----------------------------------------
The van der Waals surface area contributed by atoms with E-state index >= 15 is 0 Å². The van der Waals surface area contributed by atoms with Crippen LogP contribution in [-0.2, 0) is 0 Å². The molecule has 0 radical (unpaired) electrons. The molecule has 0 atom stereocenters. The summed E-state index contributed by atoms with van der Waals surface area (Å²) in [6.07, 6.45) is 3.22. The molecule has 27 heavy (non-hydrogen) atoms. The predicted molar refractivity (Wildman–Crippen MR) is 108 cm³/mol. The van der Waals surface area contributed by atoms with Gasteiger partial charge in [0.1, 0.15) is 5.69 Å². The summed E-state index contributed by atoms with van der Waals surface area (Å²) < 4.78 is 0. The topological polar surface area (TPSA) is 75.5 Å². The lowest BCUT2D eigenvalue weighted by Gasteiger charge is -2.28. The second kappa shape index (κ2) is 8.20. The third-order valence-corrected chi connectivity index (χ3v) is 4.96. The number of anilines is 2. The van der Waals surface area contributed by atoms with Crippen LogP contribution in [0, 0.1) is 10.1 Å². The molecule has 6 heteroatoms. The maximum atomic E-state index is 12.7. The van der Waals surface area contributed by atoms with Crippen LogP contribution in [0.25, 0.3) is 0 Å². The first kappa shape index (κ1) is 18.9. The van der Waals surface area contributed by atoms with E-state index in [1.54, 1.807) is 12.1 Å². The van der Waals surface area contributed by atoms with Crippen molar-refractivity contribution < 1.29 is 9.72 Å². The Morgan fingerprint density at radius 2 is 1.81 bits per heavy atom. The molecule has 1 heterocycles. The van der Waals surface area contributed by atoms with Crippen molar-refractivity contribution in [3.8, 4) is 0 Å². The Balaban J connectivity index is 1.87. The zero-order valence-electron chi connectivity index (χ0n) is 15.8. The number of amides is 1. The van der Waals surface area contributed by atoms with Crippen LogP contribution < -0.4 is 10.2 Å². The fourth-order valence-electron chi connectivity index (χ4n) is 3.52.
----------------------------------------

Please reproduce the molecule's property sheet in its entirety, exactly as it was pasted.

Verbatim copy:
The van der Waals surface area contributed by atoms with E-state index >= 15 is 0 Å². The van der Waals surface area contributed by atoms with Crippen LogP contribution in [-0.2, 0) is 0 Å². The molecule has 0 radical (unpaired) electrons. The molecule has 0 atom stereocenters. The summed E-state index contributed by atoms with van der Waals surface area (Å²) in [6.07, 6.45) is 3.22. The molecule has 27 heavy (non-hydrogen) atoms. The predicted molar refractivity (Wildman–Crippen MR) is 108 cm³/mol. The van der Waals surface area contributed by atoms with Gasteiger partial charge in [0.1, 0.15) is 5.69 Å². The summed E-state index contributed by atoms with van der Waals surface area (Å²) < 4.78 is 0. The topological polar surface area (TPSA) is 75.5 Å². The lowest BCUT2D eigenvalue weighted by Gasteiger charge is -2.28. The second kappa shape index (κ2) is 8.20. The third-order valence-corrected chi connectivity index (χ3v) is 4.96. The number of anilines is 2. The van der Waals surface area contributed by atoms with Crippen LogP contribution in [0, 0.1) is 10.1 Å². The molecule has 6 heteroatoms. The maximum atomic E-state index is 12.7. The van der Waals surface area contributed by atoms with Crippen LogP contribution in [0.25, 0.3) is 0 Å². The first kappa shape index (κ1) is 18.9. The van der Waals surface area contributed by atoms with E-state index in [1.54, 1.807) is 12.1 Å². The van der Waals surface area contributed by atoms with Crippen molar-refractivity contribution < 1.29 is 9.72 Å². The Morgan fingerprint density at radius 2 is 1.81 bits per heavy atom. The molecule has 1 heterocycles. The van der Waals surface area contributed by atoms with Crippen molar-refractivity contribution in [3.8, 4) is 0 Å². The Balaban J connectivity index is 1.87. The zero-order valence-electron chi connectivity index (χ0n) is 15.8. The number of amides is 1. The van der Waals surface area contributed by atoms with Crippen LogP contribution < -0.4 is 10.2 Å². The fourth-order valence-electron chi connectivity index (χ4n) is 3.52.